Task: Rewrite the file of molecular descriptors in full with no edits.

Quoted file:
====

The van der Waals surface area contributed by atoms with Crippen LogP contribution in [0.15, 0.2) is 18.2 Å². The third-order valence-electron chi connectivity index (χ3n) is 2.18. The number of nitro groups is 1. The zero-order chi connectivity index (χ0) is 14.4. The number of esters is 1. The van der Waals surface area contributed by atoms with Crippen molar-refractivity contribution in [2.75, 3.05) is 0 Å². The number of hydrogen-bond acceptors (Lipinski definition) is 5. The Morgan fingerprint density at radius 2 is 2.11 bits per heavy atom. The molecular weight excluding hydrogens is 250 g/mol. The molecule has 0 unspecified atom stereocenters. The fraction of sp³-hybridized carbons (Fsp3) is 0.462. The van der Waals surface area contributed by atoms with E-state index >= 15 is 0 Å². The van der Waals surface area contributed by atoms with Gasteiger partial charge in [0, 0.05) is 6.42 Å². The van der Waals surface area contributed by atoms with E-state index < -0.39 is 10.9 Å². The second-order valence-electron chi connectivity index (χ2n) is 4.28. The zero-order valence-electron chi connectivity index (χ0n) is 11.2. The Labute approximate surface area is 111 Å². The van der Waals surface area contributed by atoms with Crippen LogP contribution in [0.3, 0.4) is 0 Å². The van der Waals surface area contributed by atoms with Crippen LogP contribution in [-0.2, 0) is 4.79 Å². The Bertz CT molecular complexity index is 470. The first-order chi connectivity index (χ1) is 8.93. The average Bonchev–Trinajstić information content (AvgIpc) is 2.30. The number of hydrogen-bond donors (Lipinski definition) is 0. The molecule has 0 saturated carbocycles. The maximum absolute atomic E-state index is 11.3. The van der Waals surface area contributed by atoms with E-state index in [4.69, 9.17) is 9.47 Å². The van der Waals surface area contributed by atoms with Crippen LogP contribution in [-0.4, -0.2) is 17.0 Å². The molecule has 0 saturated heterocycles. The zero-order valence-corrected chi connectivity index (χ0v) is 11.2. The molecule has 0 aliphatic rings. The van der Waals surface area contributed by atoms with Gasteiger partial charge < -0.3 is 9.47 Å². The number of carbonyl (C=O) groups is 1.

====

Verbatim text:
The van der Waals surface area contributed by atoms with Crippen LogP contribution in [0.15, 0.2) is 18.2 Å². The third-order valence-electron chi connectivity index (χ3n) is 2.18. The number of nitro groups is 1. The zero-order chi connectivity index (χ0) is 14.4. The number of esters is 1. The van der Waals surface area contributed by atoms with Crippen molar-refractivity contribution in [2.75, 3.05) is 0 Å². The number of hydrogen-bond acceptors (Lipinski definition) is 5. The Morgan fingerprint density at radius 2 is 2.11 bits per heavy atom. The molecular weight excluding hydrogens is 250 g/mol. The molecule has 0 unspecified atom stereocenters. The fraction of sp³-hybridized carbons (Fsp3) is 0.462. The van der Waals surface area contributed by atoms with E-state index >= 15 is 0 Å². The van der Waals surface area contributed by atoms with Gasteiger partial charge in [0, 0.05) is 6.42 Å². The van der Waals surface area contributed by atoms with E-state index < -0.39 is 10.9 Å². The second-order valence-electron chi connectivity index (χ2n) is 4.28. The zero-order valence-electron chi connectivity index (χ0n) is 11.2. The Labute approximate surface area is 111 Å². The van der Waals surface area contributed by atoms with Crippen LogP contribution in [0.3, 0.4) is 0 Å². The van der Waals surface area contributed by atoms with Crippen LogP contribution in [-0.2, 0) is 4.79 Å². The Bertz CT molecular complexity index is 470. The first-order chi connectivity index (χ1) is 8.93. The average Bonchev–Trinajstić information content (AvgIpc) is 2.30. The number of hydrogen-bond donors (Lipinski definition) is 0. The molecule has 0 saturated carbocycles. The maximum absolute atomic E-state index is 11.3. The van der Waals surface area contributed by atoms with E-state index in [4.69, 9.17) is 9.47 Å². The van der Waals surface area contributed by atoms with Crippen LogP contribution in [-0.4, -0.2) is 17.0 Å². The molecule has 0 saturated heterocycles. The zero-order valence-corrected chi connectivity index (χ0v) is 11.2. The molecule has 0 aliphatic rings. The van der Waals surface area contributed by atoms with Gasteiger partial charge < -0.3 is 9.47 Å². The number of carbonyl (C=O) groups is 1.